Of all the sports around which to build an inner-city after school program for Chicago minority kids, squash seems an unlikely choice.

An indoor racquet sport accessible until recently mainly to people with memberships in high-end clubs, squash in the U.S. is about as elite as it gets — a passionate pursuit of well-heeled white people.

Yet somehow that very difference has made it the perfect hook for one of the city’s hottest programs for South Side youth looking for opportunity.

The program, called MetroSquash, provides academic support and competitive squash training to fifth- through 12th-graders, then gives them partial college scholarships and doesn’t ease up until they graduate.

The point isn’t to train elite-level squash players, though that’s increasingly a happy byproduct. The point is to help young people realize their potential.

Toward that end, lots of resources are flowing: tutors, coaches, mentors, a fitness instructor, social worker and more, all creating a friendly atmosphere in a spanking new facility in Woodlawn.

It was clear to me after a two-hour visit that any kid who sticks with this program is going to have a chance to succeed in life.


How much that has to do with the sport of squash itself is open to interpretation, but it’s a big part of what gets kids through the door and coming back. Maybe as important, it attracts the interest of private funders — and college admissions staffs.

There is no cost to families in the program, which includes travel to tournaments across the country, many of them held on college campuses that give kids a taste of what’s possible.

Marylyn Rogel, who joined as a high school sophomore, said MetroSquash took her on college visits and sent her to a training camp one summer at elite Williams College in Massachusetts.

“I got to see myself on a college campus. It really helped me dream,” Rogel told me.

This year, Rogel, now 23, graduated from the University of Vermont, making her part of MetroSquash’s first college graduating class. She’s working in Miami for Teach for America.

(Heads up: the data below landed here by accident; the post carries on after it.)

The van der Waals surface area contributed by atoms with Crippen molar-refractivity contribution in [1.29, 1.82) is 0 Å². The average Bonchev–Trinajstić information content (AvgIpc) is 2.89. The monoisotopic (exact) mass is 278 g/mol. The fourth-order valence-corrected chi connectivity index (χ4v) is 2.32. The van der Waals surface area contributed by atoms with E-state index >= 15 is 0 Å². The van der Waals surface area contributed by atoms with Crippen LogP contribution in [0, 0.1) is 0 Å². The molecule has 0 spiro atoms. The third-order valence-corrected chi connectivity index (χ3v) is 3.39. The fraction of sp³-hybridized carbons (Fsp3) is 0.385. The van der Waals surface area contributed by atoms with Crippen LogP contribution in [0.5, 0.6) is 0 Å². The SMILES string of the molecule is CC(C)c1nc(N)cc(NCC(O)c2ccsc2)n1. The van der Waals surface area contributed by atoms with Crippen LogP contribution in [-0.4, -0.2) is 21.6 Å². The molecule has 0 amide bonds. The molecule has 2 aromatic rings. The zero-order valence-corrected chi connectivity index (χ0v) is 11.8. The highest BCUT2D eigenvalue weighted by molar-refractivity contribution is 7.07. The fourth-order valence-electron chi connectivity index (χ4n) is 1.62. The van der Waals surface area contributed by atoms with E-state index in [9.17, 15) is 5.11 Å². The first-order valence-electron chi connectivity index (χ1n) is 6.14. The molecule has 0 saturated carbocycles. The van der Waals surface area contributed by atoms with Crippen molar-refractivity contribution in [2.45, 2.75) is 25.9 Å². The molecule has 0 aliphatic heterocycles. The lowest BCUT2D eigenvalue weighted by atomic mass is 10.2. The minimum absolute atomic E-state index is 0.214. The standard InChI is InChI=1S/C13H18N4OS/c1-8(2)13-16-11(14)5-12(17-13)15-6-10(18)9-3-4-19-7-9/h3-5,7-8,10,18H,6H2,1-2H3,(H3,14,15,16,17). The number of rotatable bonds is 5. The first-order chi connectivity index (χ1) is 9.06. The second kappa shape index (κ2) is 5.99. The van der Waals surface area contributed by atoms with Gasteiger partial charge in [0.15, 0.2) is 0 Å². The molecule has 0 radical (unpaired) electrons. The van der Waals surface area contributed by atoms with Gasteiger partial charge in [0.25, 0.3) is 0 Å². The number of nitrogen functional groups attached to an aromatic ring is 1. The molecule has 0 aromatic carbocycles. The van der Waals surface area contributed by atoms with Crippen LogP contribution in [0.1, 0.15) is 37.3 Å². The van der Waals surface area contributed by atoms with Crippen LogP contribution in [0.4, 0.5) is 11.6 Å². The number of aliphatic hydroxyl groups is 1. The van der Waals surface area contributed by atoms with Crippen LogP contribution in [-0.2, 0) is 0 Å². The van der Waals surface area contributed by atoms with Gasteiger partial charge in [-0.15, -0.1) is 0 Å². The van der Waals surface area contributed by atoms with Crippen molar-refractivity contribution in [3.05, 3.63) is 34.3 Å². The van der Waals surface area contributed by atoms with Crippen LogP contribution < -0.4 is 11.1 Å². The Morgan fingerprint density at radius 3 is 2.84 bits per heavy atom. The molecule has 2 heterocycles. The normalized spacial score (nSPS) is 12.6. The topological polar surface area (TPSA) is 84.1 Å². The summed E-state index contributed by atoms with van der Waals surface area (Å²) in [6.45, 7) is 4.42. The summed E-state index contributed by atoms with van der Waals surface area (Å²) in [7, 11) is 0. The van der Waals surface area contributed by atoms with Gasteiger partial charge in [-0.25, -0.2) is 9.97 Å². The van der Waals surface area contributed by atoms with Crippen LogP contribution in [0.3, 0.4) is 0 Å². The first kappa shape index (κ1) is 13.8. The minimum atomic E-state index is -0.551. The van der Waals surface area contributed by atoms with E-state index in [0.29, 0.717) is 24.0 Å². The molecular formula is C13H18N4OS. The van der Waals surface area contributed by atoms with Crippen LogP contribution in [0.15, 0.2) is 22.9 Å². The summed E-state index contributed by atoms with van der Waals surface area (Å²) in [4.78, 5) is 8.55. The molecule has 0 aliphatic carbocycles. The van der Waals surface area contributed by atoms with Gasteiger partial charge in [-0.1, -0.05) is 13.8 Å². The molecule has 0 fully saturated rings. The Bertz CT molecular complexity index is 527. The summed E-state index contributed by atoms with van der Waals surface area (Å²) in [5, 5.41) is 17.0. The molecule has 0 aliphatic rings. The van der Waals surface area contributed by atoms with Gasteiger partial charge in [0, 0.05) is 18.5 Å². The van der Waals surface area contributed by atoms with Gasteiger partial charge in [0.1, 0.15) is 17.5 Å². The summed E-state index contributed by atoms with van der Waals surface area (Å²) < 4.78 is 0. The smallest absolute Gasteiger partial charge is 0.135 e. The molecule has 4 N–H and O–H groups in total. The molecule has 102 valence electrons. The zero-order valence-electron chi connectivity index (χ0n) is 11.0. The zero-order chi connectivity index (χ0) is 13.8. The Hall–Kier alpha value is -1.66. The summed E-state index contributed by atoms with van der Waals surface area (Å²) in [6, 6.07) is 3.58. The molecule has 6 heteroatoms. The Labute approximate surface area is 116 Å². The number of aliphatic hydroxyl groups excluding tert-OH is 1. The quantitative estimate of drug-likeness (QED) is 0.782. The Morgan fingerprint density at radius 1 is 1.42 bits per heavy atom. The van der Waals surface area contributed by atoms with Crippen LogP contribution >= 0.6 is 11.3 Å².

MetroSquash started in 2005 with 10 fifth-grade students who trained on the squash courts at University of Chicago.

The program moved two years ago into its own facility at 61st and Cottage Grove with four classrooms and eight squash courts.

MetroSquash now has 160 students in the program, 95 percent of them African-American. Another 45 are in college.

Applicants have to try out. For every kid accepted this year, another was rejected.

Lauren Rich, MetroSquash’s development director, said prospective participants are judged on attitude and effort, not athletic ability.

Students must commit 10 hours a week to the program, usually making three weeknight visits. Time is split evenly between academics and squash. When grades slip, no squash.

Those who join tend to stay.

“It’s an amazing program because it helps students academically,” said Veronica Messenger, who has two children in the program — Michel’le, 17, now a freshman at Clark Atlanta University, and Malik, 14.

Messenger retired from a city job this year and moved to Frankfort but still makes the long drive to MetroSquash three times a week to keep Malik involved.

“These students kind of become a family,” she said. “They look out for each other. They support each other.”

Why squash?

Squash works, everyone says, because it is open to both boys and girls, has no size limitations, is great exercise and can be played for life.

To which I would add it also must be fun, or the kids wouldn’t be interested.

Emma Charlton (left) was a world-ranked professional squash player from England before joining MetroSquash, an afterschool program for South Side youth combining academics and competitive squash. Here’s she’s with MetroSquash participants Issys Griffin, 11, and Kyla Armistead, 16. | Mark Brown / Sun-Times

I asked Kyla Armistead, 16, and Issys Griffin, 11, if they are good squash players.

“Yes,” they said in the self-assured manner of those just stating the facts.

What do they tell their friends in school about squash?

Issys said she doesn’t talk about it. Kyla said she understands. When she was Issys’ age, she didn’t talk about it either.

Even now, she said, “They all think it is a joke or something. They think it’s some kind of vegetable.”

Squash is indeed a vegetable. But as any of those MetroSquash kids attending college can tell you, it’s no joke.

For more information, go to www.metrosquash.org